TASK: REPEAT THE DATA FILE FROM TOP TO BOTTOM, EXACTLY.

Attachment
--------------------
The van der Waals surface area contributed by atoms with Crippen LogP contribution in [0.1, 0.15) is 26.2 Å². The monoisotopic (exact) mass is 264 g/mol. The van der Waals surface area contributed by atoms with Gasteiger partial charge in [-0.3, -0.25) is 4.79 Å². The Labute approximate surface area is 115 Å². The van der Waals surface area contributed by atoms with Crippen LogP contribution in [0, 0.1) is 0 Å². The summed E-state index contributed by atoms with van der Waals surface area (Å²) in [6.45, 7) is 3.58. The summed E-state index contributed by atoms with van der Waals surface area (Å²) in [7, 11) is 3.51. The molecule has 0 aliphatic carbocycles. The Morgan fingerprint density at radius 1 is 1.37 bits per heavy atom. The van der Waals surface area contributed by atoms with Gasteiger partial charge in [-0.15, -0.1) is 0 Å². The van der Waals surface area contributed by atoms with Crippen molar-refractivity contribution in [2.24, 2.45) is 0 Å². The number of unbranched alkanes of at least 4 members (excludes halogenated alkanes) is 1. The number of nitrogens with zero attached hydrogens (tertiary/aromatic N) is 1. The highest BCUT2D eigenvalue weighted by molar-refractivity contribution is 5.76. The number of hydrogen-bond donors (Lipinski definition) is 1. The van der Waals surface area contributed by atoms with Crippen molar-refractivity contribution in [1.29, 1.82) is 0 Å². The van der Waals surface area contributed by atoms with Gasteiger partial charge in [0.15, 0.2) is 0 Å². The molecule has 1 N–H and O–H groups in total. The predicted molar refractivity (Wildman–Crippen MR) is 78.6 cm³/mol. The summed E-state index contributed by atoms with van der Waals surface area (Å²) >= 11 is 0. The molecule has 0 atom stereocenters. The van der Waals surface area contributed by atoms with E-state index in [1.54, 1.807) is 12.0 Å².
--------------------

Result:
The van der Waals surface area contributed by atoms with Crippen LogP contribution in [0.1, 0.15) is 26.2 Å². The monoisotopic (exact) mass is 264 g/mol. The van der Waals surface area contributed by atoms with Gasteiger partial charge in [-0.3, -0.25) is 4.79 Å². The Labute approximate surface area is 115 Å². The van der Waals surface area contributed by atoms with Crippen LogP contribution in [0, 0.1) is 0 Å². The summed E-state index contributed by atoms with van der Waals surface area (Å²) in [6.45, 7) is 3.58. The summed E-state index contributed by atoms with van der Waals surface area (Å²) in [7, 11) is 3.51. The molecule has 0 aliphatic carbocycles. The Morgan fingerprint density at radius 1 is 1.37 bits per heavy atom. The van der Waals surface area contributed by atoms with Gasteiger partial charge in [-0.15, -0.1) is 0 Å². The van der Waals surface area contributed by atoms with Crippen molar-refractivity contribution in [2.24, 2.45) is 0 Å². The number of unbranched alkanes of at least 4 members (excludes halogenated alkanes) is 1. The number of nitrogens with zero attached hydrogens (tertiary/aromatic N) is 1. The highest BCUT2D eigenvalue weighted by molar-refractivity contribution is 5.76. The number of hydrogen-bond donors (Lipinski definition) is 1. The van der Waals surface area contributed by atoms with Crippen molar-refractivity contribution in [1.29, 1.82) is 0 Å². The van der Waals surface area contributed by atoms with Gasteiger partial charge in [0.15, 0.2) is 0 Å². The molecule has 1 N–H and O–H groups in total. The predicted molar refractivity (Wildman–Crippen MR) is 78.6 cm³/mol. The summed E-state index contributed by atoms with van der Waals surface area (Å²) >= 11 is 0. The molecule has 0 atom stereocenters. The van der Waals surface area contributed by atoms with E-state index in [1.54, 1.807) is 12.0 Å².